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7.  Georgia provided average temperature and precipitation data for May through September in Atlanta, Georgia, from 1930 through 2015. Based on this information, the average temperature and precipitation in 2013 fluctuates around the average meteorological conditions; the years 2014 and 2015 were hotter than the 1930-2000 average temperature; and precipitation in 2014 was less than the the 1930-2000 average. See section 2.3 of the State's redesignation request and SIP revision for further meteorological information.

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8.  The remanded budgets include the Phase 2 sulfur dioxide (SO2) budgets for Georgia. On May 26, 2016, Georgia submitted a commitment letter to provide a SIP revision that adopts provisions for participation in the CSAPR annual NOX and annual SO2 trading programs, including annual NOX and annual SO2 budgets that are at least as stringent as the budgets codified for Georgia at 40 CFR 97.710(a) (SO2 Group 2 trading budgets) and 40 CFR 97.410(a) (NOX Annual trading budgets). This commitment letter formed the basis for EPA's conditional approval of the visibility transport element of several infrastructure SIP submittals from the State. See 81 FR 65899 (September 26, 2016). SO2 is not an ozone precursor; therefore, SO2 reductions under CSAPR do not impact ozone air quality.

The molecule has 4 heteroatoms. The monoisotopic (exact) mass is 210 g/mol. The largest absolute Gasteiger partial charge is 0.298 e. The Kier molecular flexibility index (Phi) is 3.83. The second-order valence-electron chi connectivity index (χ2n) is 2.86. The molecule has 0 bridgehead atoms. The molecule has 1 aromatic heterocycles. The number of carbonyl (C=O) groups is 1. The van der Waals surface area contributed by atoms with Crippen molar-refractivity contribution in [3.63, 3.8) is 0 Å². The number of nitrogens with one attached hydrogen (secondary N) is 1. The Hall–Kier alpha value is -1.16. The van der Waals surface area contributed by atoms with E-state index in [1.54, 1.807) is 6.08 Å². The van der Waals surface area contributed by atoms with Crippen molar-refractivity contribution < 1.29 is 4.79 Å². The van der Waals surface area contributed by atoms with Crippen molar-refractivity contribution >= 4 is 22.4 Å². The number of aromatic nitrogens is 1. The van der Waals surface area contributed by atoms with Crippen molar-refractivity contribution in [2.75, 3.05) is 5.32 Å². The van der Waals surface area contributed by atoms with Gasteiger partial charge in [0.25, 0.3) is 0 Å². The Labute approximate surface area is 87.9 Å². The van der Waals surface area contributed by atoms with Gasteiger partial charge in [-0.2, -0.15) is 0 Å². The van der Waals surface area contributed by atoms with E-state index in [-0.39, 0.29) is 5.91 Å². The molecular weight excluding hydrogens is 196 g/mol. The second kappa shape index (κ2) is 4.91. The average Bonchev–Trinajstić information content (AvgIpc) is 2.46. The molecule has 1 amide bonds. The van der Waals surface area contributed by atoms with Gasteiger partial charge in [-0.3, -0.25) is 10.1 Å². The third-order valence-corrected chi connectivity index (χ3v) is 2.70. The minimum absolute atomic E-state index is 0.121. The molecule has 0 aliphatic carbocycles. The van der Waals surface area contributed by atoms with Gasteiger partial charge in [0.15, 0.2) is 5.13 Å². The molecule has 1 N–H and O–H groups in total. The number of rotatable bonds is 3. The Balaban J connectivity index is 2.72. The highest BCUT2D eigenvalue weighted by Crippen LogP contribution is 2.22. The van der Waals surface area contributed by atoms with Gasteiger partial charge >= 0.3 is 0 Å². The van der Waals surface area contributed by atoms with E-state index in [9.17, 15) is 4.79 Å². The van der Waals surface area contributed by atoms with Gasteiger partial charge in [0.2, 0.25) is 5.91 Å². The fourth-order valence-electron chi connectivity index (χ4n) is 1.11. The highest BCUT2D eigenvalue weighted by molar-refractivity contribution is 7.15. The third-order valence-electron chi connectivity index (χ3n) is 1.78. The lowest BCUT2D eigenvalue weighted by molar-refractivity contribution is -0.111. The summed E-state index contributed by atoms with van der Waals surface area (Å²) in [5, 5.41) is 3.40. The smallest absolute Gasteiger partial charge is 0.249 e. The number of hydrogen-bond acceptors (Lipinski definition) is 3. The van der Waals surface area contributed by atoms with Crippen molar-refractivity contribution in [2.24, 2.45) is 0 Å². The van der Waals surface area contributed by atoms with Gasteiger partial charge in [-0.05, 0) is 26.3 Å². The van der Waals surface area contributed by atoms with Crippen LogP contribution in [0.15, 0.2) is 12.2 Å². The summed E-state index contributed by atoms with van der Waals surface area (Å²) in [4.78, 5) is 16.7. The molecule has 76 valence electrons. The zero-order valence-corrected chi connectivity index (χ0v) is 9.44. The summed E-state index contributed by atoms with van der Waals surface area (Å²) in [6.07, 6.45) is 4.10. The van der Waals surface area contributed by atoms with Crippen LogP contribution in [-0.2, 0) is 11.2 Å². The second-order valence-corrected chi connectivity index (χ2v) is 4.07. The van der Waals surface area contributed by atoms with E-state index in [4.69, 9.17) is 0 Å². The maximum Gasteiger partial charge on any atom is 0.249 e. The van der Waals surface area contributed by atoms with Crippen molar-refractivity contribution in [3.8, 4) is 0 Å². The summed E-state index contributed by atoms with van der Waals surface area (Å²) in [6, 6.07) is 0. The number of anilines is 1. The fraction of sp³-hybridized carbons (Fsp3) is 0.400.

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9.  See 81 FR 74504 for further discussion. Georgia has an ongoing original CSAPR NOX ozone season FIP requirement with respect to the 1997 ozone NAAQS, but EPA has found that is does not contribute to interstate transport with respect to the 2008 ozone NAAQS. EPA did not reopen comment on Georgia's interstate transport obligation with respect to the 1997 ozone NAAQS in the rulemaking for the CSAPR update rule, so Georgia's original CSAPR NOX ozone season requirements (including its emission budget) continue unchanged. See 81 FR 74506. The air quality modeling for the CSAPR update rule did not identify the Atlanta Area as an attainment or maintenance receptor for the 2008 8-hour ozone NAAQS. See https://www3.epa.gov/​airmarkets/​CSAPRU/​AQ%20Modeling%20TSD%20Final%20CSAPR%20Update.pdf.